The park is proclaimed under the Environment Protection and Biodiversity Conservation Act 1999 (the EPBC Act) and is managed through a joint management arrangement between the Aboriginal traditional owners and the Director of National Parks. The Director manages Commonwealth national parks through Parks Australia, which is a part of the Department of Sustainability, Environment, Water, Population and Communities.
Approximately 50 per cent of the land in the park is Aboriginal land under the Aboriginal Land Rights (Northern Territory) Act 1976, and most of the remaining area of land is under claim by Aboriginal people. Title to Aboriginal land in the park is held by Aboriginal land trusts. The land trusts have leased their land to the Director of National Parks for the purpose of a national park for the enjoyment and benefit of all Australians. Traditional owners have also expected that having their land managed as a national park would assist them in looking after their land in the face of growing and competing pressures. They saw a national park as establishing a way to manage the land that could protect their interests and be sympathetic to their aspirations. Parks Australia and the Aboriginal traditional owners of Kakadu are committed to the principle of joint management of the park and arrangements to help this happen are highlighted throughout the Kakadu National Park Management Plan (2007-2014).
The EPBC Act provides for boards of management to be established for parks on Aboriginal land. The Kakadu Board of Management, which has an Aboriginal majority (ten out of fifteen members), representing the Aboriginal traditional owners of land in the park, was established in 1989. The Board determines policy for managing the park and is responsible, along with the Director, for preparing plans of management for the park. The Management Plan is the main policy document for the park and strives to balance strategic or long-term goals and tactical or day to day goals.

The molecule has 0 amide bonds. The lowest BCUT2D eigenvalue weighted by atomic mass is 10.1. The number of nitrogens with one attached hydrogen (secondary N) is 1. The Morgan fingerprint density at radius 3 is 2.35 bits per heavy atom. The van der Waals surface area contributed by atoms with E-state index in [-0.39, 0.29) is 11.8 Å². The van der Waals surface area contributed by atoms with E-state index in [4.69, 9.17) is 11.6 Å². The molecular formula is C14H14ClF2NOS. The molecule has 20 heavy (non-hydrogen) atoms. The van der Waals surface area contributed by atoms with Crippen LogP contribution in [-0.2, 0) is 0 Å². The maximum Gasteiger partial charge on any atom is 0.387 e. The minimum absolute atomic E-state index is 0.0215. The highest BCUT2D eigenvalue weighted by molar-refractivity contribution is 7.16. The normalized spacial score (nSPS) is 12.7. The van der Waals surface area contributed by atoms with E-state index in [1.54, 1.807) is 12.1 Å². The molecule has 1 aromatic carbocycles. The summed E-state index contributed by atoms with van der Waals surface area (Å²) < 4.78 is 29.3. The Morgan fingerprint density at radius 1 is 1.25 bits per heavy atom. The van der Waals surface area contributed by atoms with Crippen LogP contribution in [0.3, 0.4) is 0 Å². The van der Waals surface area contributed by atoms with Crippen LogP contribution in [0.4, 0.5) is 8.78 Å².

Further information on the Environment Protection and Biodiversity Conservation Act 1999 can be found if you go to the Department of Sustainability, Environment, Water, Population and Communities EPBC Act page.
The Management Plan is based on the experience of managing the park since 1979. Fundamental issues addressed in the Plan are the need to make sure that the rights of the Aboriginal traditional owners are recognised, that traditional owners contribute to managing the park, and that they are able to benefit from the park economically and through the promotion of Aboriginal values. The traditional owners must be active partners with Parks Australia in managing the park if the joint management arrangement in Kakadu is to succeed. The Plan also addresses the many continuing and major issues for Kakadu in the areas of conservation of natural and cultural heritage, including conservation of biodiversity, and provision for public appreciation and enjoyment of the park. It notes the need for continuing and increased regional cooperation in conservation and tourism management.